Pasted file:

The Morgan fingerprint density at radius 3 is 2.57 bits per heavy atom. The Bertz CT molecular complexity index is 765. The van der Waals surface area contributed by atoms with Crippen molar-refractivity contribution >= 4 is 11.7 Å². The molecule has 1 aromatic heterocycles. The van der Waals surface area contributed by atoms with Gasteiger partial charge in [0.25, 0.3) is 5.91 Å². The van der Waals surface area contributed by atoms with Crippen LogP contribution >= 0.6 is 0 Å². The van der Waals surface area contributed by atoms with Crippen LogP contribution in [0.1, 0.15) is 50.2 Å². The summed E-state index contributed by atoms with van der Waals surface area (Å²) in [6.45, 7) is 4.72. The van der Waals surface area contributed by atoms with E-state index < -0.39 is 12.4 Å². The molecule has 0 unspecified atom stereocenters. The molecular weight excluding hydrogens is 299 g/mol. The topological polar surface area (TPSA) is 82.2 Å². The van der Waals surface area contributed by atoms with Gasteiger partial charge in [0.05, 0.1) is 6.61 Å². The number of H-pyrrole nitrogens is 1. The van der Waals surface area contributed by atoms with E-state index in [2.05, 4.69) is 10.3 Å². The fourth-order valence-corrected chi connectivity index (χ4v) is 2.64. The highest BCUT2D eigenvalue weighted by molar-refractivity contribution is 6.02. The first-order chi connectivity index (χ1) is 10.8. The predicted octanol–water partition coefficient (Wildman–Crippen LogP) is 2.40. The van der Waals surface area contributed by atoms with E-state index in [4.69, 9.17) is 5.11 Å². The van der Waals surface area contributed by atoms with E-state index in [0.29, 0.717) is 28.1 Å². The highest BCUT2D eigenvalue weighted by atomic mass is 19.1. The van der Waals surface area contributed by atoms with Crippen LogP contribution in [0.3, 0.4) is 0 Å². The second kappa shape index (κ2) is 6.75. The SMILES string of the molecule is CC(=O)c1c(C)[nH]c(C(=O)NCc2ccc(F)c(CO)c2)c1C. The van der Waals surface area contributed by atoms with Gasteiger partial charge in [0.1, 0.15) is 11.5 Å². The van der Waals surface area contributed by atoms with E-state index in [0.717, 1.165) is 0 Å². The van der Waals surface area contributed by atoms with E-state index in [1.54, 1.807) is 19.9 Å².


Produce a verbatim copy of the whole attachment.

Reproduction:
The Morgan fingerprint density at radius 3 is 2.57 bits per heavy atom. The Bertz CT molecular complexity index is 765. The van der Waals surface area contributed by atoms with Crippen molar-refractivity contribution >= 4 is 11.7 Å². The molecule has 1 aromatic heterocycles. The van der Waals surface area contributed by atoms with Gasteiger partial charge in [0.25, 0.3) is 5.91 Å². The van der Waals surface area contributed by atoms with Crippen LogP contribution >= 0.6 is 0 Å². The van der Waals surface area contributed by atoms with Crippen LogP contribution in [0.1, 0.15) is 50.2 Å². The summed E-state index contributed by atoms with van der Waals surface area (Å²) in [6.45, 7) is 4.72. The van der Waals surface area contributed by atoms with E-state index < -0.39 is 12.4 Å². The molecule has 0 unspecified atom stereocenters. The molecular weight excluding hydrogens is 299 g/mol. The topological polar surface area (TPSA) is 82.2 Å². The van der Waals surface area contributed by atoms with Gasteiger partial charge in [0.05, 0.1) is 6.61 Å². The number of H-pyrrole nitrogens is 1. The van der Waals surface area contributed by atoms with E-state index in [2.05, 4.69) is 10.3 Å². The fourth-order valence-corrected chi connectivity index (χ4v) is 2.64. The highest BCUT2D eigenvalue weighted by molar-refractivity contribution is 6.02. The first-order chi connectivity index (χ1) is 10.8. The predicted octanol–water partition coefficient (Wildman–Crippen LogP) is 2.40. The van der Waals surface area contributed by atoms with E-state index in [4.69, 9.17) is 5.11 Å². The van der Waals surface area contributed by atoms with E-state index in [0.29, 0.717) is 28.1 Å². The highest BCUT2D eigenvalue weighted by atomic mass is 19.1. The van der Waals surface area contributed by atoms with Crippen LogP contribution in [0.3, 0.4) is 0 Å². The second kappa shape index (κ2) is 6.75. The SMILES string of the molecule is CC(=O)c1c(C)[nH]c(C(=O)NCc2ccc(F)c(CO)c2)c1C. The van der Waals surface area contributed by atoms with Gasteiger partial charge in [0.1, 0.15) is 11.5 Å². The van der Waals surface area contributed by atoms with E-state index in [0.717, 1.165) is 0 Å². The van der Waals surface area contributed by atoms with E-state index in [1.54, 1.807) is 19.9 Å².